William Michaelian

Poems, Notes, and Drawings

New Poems & Pieces

Emerson, Thoreau, and a Compost Pile

In addition to the Harlem Renaissance novels and Thoreau’s journal, I have begun reading the two-volume edition of Emerson’s journal published ten years ago by the Library of America. Reading Emerson’s words aloud, as I do Thoreau’s, is more than a daily exercise in tongue and skill; the vibrations in my chest and skull create a conversational, dreamlike, philosophical intimacy that makes me feel we are together in the same […]

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Copper Rain

More than halfway through, I’m not quite sure how I feel about George Schuyler’s satirical novel, Black No More. It’s certainly not without humor, and not without a large measure of truth. In the clever guise of science fiction, it is, in effect, a witty, sharply drawn editorial cartoon on American race relations. That I find the bitter edge of its caricature unappealing, says as much about me as it […]

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Storm Poem

From midnight on, the house has been pelted with branches and cones.Their clatters and clunks sound like a roofing crew. Such is November in the ark.Will Ararat be visible come daylight? Or will it be leveled by the flood?O, wind! O, rain! Wash this blood from the breast of the dove! November 13, 2020 . [ 929 ]

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Almost Winter

Once inside and away from the chilly weather, the jade plants in their big clay pots turned quickly to face the tall south window. The glass is cool this time of year, as the fairy tale sunlight calls to them through the open wooden blinds. The smaller of the two pots holds three plants made from cuttings several years ago, taken from my mother’s twenty-year-old plant, the trunk of which […]

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6/8 Time

A brightly marked thrush is trying hard to clean its beak against the firm mud at the edge of the frozen dahlia bed, stopping now and again to look up at me through the window, or when it is distracted by bits of food. I wonder how much soil it takes in along with the worms it consumes, and if it notices the varying tastes of clay and silt and […]

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For You, Love

You will forgive an old man, won’t you, his worn out poems, like shoes, by the door? Twenty-six degrees. An all-night freeze. The early morning sunlight upon the frosted fig leaves is causing them to fall in yellow clumps and bunches, their soft rattle audible through the partly open window. And the living, breathing orchard floor, inches deep with hands and stems, made in timely session by a single tree, […]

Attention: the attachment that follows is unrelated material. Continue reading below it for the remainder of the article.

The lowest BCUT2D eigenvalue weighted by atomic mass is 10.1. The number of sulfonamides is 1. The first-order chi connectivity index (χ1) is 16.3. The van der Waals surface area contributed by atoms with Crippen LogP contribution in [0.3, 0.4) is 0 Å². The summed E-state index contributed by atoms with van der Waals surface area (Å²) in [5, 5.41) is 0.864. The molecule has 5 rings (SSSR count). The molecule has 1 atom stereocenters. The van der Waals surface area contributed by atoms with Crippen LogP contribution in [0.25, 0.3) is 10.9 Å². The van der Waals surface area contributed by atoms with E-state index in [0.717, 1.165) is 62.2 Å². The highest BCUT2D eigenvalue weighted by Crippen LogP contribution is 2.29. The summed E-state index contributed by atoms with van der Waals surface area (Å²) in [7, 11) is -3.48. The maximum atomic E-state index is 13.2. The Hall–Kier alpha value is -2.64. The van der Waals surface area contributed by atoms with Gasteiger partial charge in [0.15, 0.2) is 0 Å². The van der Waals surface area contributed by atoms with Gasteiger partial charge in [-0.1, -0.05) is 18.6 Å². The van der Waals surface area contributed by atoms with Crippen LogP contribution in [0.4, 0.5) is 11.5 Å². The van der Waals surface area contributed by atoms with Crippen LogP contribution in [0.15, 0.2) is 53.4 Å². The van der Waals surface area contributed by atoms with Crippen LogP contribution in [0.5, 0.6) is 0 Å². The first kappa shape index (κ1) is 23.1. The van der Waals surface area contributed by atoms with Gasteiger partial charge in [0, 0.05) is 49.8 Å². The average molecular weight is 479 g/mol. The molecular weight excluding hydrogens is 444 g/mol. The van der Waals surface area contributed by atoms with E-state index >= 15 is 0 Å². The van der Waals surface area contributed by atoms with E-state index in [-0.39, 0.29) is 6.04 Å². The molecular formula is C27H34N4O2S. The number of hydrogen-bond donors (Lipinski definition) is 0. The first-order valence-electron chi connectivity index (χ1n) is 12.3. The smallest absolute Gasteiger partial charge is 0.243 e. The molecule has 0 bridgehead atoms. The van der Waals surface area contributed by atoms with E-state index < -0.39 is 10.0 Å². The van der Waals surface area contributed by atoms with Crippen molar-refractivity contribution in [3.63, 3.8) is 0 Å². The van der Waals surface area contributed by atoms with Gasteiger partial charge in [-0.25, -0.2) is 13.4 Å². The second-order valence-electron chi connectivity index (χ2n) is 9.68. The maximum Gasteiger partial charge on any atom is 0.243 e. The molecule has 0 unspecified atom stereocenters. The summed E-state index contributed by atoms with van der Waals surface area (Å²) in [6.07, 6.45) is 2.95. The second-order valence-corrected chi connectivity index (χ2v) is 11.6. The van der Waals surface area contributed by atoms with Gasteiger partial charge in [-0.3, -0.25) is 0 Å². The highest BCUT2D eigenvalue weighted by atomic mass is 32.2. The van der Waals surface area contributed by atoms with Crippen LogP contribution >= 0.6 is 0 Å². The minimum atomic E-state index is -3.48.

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Canvas 468 — Not Without Laughter

Langston Hughes’ll cure your blues — give em to you too. Say you don’t want em?but you do — you do, like all the boys and girls. Greasy cold fish sandwich,box a crackerjacks — his trumpet and his banjo’ll cut you through and through. Twister blew his front porch then set it in a field — kingdom of a front porch,flat dab in that field. Blew his door off like […]

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The Blacker the Berry

This bright frosty morning, the world smells like a million lonely breakfasts. “November Postcard” Songs and Letters, November 15, 2008 . The Blacker the Berry You’re too dark. You’re too light. You’re the wrong shade of brown. So it goes, from Boise to Los Angeles, from Los Angeles to Harlem, in the sad story of the very black Emma Lou Morgan, as plainly, painfully, and artfully told by Wallace Thurman. […]

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In Session

Around Salem, the size and number of homeless encampments have grown dramatically, and of late, with winter coming on, the process has accelerated. Homeless people appear now in places they were rarely or never seen before — in neighborhoods, walking along quiet roadsides, watching, resting, and waiting in the relative safety and privacy of brambles and brush and small stands of trees. Where there is one makeshift tent, others soon […]

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